Acupuncture Reduces Hot Flashes, Night Sweats in Menopausal Women
Acupuncture is already known for its therapeutic benefits, including providing relief from different painful conditions such as painful periods and headaches as well as alleviating chemotherapy-induced nausea and vomiting.
Now a latest study has found a strong link between acupuncture and significantly reduced symptoms of menopause.
The study, from Wake Forest Baptist Medical Center in Winston-Salem, NC, suggests the ancient Chinese practice of inserting needles into specific areas on the body may reduce the number of prominent symptoms of menopause, such as hot flashes and night sweats, in menopausal women.
In an experiment, researchers found that after six months of receiving acupuncture treatment, women reported an average 36.7 percent decline in frequency of hot flashes.
“Although acupuncture does not work for every woman, our study showed that on average, acupuncture effectively reduced the frequency of hot flashes and results were maintained for six months after the treatments stopped,” said study lead author Nancy Avis from Wake Forest Baptist Medical Center in the US.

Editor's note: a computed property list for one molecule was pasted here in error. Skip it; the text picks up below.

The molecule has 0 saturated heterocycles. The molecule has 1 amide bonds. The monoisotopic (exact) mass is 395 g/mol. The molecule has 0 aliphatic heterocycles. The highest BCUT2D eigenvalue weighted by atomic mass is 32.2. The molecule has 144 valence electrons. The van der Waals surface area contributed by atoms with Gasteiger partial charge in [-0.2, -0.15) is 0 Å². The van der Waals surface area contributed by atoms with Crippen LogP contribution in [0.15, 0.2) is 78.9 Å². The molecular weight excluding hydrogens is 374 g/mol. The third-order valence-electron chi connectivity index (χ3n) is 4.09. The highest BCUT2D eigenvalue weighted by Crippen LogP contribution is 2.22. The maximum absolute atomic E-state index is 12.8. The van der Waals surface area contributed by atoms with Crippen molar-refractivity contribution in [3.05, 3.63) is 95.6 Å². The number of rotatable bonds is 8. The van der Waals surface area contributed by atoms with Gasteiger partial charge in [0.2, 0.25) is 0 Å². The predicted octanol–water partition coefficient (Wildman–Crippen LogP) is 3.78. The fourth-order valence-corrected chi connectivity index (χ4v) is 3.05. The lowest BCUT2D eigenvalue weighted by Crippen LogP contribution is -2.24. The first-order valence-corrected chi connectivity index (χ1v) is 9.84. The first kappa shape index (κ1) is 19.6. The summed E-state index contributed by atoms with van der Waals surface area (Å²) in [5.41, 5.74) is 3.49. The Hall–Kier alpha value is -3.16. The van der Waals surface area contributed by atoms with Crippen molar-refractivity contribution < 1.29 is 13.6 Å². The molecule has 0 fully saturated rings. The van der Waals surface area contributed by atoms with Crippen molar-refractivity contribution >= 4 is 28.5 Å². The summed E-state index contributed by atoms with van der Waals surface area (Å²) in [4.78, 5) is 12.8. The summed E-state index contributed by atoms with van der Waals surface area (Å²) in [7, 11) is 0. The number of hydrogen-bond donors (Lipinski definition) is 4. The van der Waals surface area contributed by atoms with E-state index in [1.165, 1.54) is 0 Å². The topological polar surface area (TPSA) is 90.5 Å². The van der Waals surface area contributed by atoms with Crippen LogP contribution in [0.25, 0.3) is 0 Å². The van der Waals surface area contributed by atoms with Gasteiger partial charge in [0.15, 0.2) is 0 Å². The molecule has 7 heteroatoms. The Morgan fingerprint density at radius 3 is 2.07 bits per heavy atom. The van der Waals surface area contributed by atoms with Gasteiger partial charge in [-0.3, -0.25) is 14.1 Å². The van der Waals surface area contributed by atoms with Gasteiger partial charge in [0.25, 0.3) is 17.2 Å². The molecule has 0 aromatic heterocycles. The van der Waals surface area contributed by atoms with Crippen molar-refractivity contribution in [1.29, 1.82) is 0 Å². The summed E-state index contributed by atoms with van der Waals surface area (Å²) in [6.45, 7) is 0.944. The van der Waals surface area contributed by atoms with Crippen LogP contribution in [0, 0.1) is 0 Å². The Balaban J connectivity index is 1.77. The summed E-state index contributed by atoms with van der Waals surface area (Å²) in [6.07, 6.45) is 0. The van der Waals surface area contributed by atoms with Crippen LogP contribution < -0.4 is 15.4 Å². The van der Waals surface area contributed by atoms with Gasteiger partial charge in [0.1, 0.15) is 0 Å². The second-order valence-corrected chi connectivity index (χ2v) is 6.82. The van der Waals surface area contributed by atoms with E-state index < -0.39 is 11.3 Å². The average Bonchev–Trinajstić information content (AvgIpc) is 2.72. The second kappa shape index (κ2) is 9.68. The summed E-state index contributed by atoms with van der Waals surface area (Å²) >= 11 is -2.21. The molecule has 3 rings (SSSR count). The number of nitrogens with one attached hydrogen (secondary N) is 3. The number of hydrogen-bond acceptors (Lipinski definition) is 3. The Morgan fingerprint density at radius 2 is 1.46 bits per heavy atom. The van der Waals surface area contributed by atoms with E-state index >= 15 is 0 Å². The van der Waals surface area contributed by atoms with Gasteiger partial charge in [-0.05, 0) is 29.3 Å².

For the study, Avis and her team examined 209 women of ages 45 to 60 whose menstrual periods were absent for at least three months and who had on an average experienced at least four hot flashes or night sweats per 24-hour period in the last two weeks.
The participants were randomly assigned either to receive acupuncture treatment for the first 6 months (the treatment group) or receive acupuncture in the second 6 months (the comparison group).
Each female participant was allowed to receive up to 20 treatments by a licensed, experienced practitioner within their 6-month slot. The treatment group was then followed without receiving acupuncture for the second six months. All the participants received a baseline assessment for the comparison, and during the study period were told to keep a record of frequency and severity of any hot flashes and night sweats they experience.
The results revealed that those in the treatment group experienced 36.7 percent less frequent hot flashes that they did before they started the treatment. The benefits persisted even after a year, the researchers observed, with the women maintaining an average 29.4 percent reduction in menopausal symptoms from baseline.
Conversely, those in the comparison group reported an increase of 6 percent in symptom frequency during the first six months when they were not receiving acupuncture treatment. Nonetheless, they showed an average 31 percent reduction in frequency after receiving the needle therapy during the second six-month slot of the trial.
“The study showed that acupuncture from a licensed acupuncturist can help some women without any side effects and the maximum benefit occurred after about eight treatments”, Avis concluded.
Avis and her team reported their findings in a paper published in the journal Menopause.